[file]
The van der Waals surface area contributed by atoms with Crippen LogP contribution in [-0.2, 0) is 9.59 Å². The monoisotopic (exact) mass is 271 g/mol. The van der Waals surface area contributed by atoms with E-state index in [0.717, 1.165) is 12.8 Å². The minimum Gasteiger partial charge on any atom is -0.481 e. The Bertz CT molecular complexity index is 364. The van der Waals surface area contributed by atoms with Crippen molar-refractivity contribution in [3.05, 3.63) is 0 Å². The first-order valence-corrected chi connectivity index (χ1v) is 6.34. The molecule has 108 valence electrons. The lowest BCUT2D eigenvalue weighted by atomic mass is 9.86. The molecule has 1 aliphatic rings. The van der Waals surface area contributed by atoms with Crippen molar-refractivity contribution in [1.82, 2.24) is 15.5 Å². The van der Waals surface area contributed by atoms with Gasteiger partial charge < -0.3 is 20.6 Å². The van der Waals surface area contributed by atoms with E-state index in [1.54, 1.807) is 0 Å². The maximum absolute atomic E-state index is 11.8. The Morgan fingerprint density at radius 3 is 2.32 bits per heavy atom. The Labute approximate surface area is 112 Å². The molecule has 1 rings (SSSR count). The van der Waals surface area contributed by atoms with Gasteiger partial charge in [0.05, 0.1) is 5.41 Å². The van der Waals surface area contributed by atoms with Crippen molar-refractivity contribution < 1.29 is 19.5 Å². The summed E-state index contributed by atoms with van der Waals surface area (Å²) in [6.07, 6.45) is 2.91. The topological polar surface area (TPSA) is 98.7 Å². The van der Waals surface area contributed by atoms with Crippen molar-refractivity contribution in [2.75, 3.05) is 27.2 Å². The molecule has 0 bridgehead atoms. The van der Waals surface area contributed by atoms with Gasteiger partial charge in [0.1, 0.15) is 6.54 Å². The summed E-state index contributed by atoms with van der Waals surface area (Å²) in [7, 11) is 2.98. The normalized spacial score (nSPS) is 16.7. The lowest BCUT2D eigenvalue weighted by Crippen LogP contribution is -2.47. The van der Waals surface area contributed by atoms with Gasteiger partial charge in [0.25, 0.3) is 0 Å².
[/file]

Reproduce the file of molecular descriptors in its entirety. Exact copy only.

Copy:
The van der Waals surface area contributed by atoms with Crippen LogP contribution in [-0.2, 0) is 9.59 Å². The monoisotopic (exact) mass is 271 g/mol. The van der Waals surface area contributed by atoms with E-state index in [0.717, 1.165) is 12.8 Å². The minimum Gasteiger partial charge on any atom is -0.481 e. The Bertz CT molecular complexity index is 364. The van der Waals surface area contributed by atoms with Crippen molar-refractivity contribution in [3.05, 3.63) is 0 Å². The first-order valence-corrected chi connectivity index (χ1v) is 6.34. The molecule has 108 valence electrons. The lowest BCUT2D eigenvalue weighted by atomic mass is 9.86. The molecule has 1 aliphatic rings. The van der Waals surface area contributed by atoms with Crippen molar-refractivity contribution in [1.82, 2.24) is 15.5 Å². The van der Waals surface area contributed by atoms with Gasteiger partial charge < -0.3 is 20.6 Å². The van der Waals surface area contributed by atoms with E-state index in [1.54, 1.807) is 0 Å². The maximum absolute atomic E-state index is 11.8. The Morgan fingerprint density at radius 3 is 2.32 bits per heavy atom. The Labute approximate surface area is 112 Å². The molecule has 1 rings (SSSR count). The van der Waals surface area contributed by atoms with Gasteiger partial charge in [0.05, 0.1) is 5.41 Å². The van der Waals surface area contributed by atoms with Crippen molar-refractivity contribution < 1.29 is 19.5 Å². The summed E-state index contributed by atoms with van der Waals surface area (Å²) in [6.07, 6.45) is 2.91. The topological polar surface area (TPSA) is 98.7 Å². The van der Waals surface area contributed by atoms with Crippen molar-refractivity contribution in [2.75, 3.05) is 27.2 Å². The molecule has 0 bridgehead atoms. The van der Waals surface area contributed by atoms with Gasteiger partial charge in [0.1, 0.15) is 6.54 Å². The summed E-state index contributed by atoms with van der Waals surface area (Å²) in [7, 11) is 2.98. The normalized spacial score (nSPS) is 16.7. The lowest BCUT2D eigenvalue weighted by Crippen LogP contribution is -2.47. The van der Waals surface area contributed by atoms with Gasteiger partial charge in [0.25, 0.3) is 0 Å².